Generally, a book can get away with a weaker plot if it has strong characters; likewise, a strong plot will usually carry weak characters.  But in The Girl from Everywhere, the plot and the characters are delightful and strong.  Nix is a forward leading lady, uncompromising in her morals and wise beyond her years.  Kashmir is charming and cunning, but not without his soft spots for the people he cares about.  Blake is noble and loyal, almost to a fault and it’s impossible to dislike him because he’s all smiles and positivity.  Slate, for all his flaws, is just a man trying to make it back to the woman he loves.  His dedication to her drives the message home “anything for love.”  Auntie Joss was mysterious and wise, and I had so many suspicions about her.  She was easy to like, and easy to be suspicious of, which I just loved.

The relationships are complex.

Nix and her father; Nix and Kashmir; Kashmir and Slate; Nix and Blake, Nix and Auntie Joss….all of these relationships are well-crafted and believable.  But I especially loved the relationship development between Nix and her father.  I got the feeling that she always was second-best to him, like in his quest to return to his love, he lost sight of what he had gained from that tragedy.  I think the author sends a very clear message to be thankful for what you have, and not necessarily dwell on what you desire. Oh gosh and Nix’s relationship with Joss was ever so lovely and fine-tuned.  I had lots of suspicions about Joss, and I was right about some of them, which made me feel oh so good, like I was solving a complicated puzzle (because I was lol). There’s a budding romance in the story, but I won’t spoil it for you.  Let’s just say that it developed at a nice, natural and credible pace so there was no insta-love or anything like that.  There were hints at a love-triangle, but it never bothered me, because that, too, felt natural.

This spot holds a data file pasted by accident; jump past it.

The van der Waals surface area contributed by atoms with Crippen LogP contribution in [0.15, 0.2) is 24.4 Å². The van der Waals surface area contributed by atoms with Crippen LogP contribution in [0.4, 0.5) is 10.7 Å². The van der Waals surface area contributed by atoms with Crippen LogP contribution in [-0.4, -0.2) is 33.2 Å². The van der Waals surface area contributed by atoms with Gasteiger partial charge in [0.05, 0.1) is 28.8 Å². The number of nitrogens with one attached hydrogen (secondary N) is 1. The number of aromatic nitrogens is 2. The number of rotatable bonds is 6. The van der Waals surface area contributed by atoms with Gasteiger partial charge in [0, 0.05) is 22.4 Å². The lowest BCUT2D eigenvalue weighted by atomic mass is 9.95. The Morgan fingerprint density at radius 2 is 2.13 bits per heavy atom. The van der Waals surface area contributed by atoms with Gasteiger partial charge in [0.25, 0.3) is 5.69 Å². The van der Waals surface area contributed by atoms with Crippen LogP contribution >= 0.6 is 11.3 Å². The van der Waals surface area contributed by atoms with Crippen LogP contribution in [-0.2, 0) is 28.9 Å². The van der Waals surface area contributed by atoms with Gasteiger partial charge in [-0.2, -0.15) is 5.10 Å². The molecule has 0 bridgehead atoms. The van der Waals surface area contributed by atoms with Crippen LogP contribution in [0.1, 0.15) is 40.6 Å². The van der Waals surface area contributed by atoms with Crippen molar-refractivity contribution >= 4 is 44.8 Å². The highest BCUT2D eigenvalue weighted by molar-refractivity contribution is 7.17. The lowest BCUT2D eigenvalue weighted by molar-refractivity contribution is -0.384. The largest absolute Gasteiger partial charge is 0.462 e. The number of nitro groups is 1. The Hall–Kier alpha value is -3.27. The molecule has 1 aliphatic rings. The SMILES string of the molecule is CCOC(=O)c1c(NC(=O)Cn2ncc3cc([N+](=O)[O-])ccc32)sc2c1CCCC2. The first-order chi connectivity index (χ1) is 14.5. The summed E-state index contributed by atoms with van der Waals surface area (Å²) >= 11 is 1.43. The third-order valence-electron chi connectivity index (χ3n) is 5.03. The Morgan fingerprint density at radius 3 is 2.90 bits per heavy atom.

It’s a cross-genre novel.

It’s got everything: time-travel, romance, a little bit of steampunkishness, historical references, mythology. It has it all and then some!  And nothing conflicts with the other. It all just works together to be this flawless fantastical contemporary historical novel with some legends intertwined, and also kissing.

I think The Girl from Everywhere can be read as a standalone because it wraps up nicely, but as I understand it, it’s part of a duo-logy at the very least, so I’m interested in seeing where The Temptation takes us next.  This is an excellent story.  I don’t think it can really get any better than this.  My review cannot do it justice, but please just do yourself a favor and pre-order it right now!

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Jennifer is a bona fide book nerd. She thinks "bookworm" sounds gross and secretly gains pleasure at the pained looks her husband often shoots at her personal library. She collects books like the Duggar family collects kids, and began waiting for her Hogwarts letter at the tender age of 33.